A claim by trustees against an insolvent participating employer (who has ceased to participate in the pension scheme) for its share of the scheme deficit is a contingent obligation at the date of winding up and is admissible in the winding-up. This follows the decision by the Outer House of the Court of Session in Scotland in Burton, Re Direction of Assets [2010] CSOH 174.

In brief, Ben Line Steamers Limited (the "Company") had participated in the industry-wide Merchant Navy Officers' Pension Fund between 1978 and 1999. It left the Fund in January 1995 when it ceased to have any employees in the Fund. In March 2000, the Company went into winding up.

In August 2006, the trustees of the Fund submitted a demand to the Company for its share of the deficit in the Fund (calculated at £20,198,880 on the buy-out-basis). This liability had been calculated by reference to the Fund rules as at August 2006, taking into account amendments which had been made to the rules after the insolvency of the Company. The rules, as amended, provided that all employers who had participated in the Fund since 1978 were liable to pay additional contributions and that these would be calculated on the buy-out basis where an employer was insolvent.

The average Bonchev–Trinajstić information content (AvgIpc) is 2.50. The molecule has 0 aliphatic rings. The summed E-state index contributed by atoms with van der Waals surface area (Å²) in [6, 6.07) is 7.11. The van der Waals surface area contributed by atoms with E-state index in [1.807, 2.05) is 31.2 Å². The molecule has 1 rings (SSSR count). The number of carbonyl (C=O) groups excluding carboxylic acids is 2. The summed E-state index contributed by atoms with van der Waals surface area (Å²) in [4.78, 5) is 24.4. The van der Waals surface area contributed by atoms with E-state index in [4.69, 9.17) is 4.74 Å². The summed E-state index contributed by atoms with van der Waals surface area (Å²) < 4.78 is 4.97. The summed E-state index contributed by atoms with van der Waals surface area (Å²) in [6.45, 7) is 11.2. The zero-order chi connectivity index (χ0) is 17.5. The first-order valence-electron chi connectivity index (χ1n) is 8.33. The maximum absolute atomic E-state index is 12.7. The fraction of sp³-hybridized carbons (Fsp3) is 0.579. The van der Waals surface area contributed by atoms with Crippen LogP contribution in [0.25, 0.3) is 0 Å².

The Court found that the trustees' claim was a debt that was in existence at the date of winding-up. It was therefore admissible in the winding-up and should be paid in full, regardless of the fact that the claim had been calculated on the basis of changes made after the Company had left the Fund.

The Court was heavily persuaded by considerations of public policy in reaching its decision and maintained, as a matter of general principle, that the Company's assets must remain available to meet creditors' claims before any surplus could be returned to the Company's shareholders.

Comment: Although this is a Scottish case, it does give useful guidance as to how a similar issue might be approached by the English courts.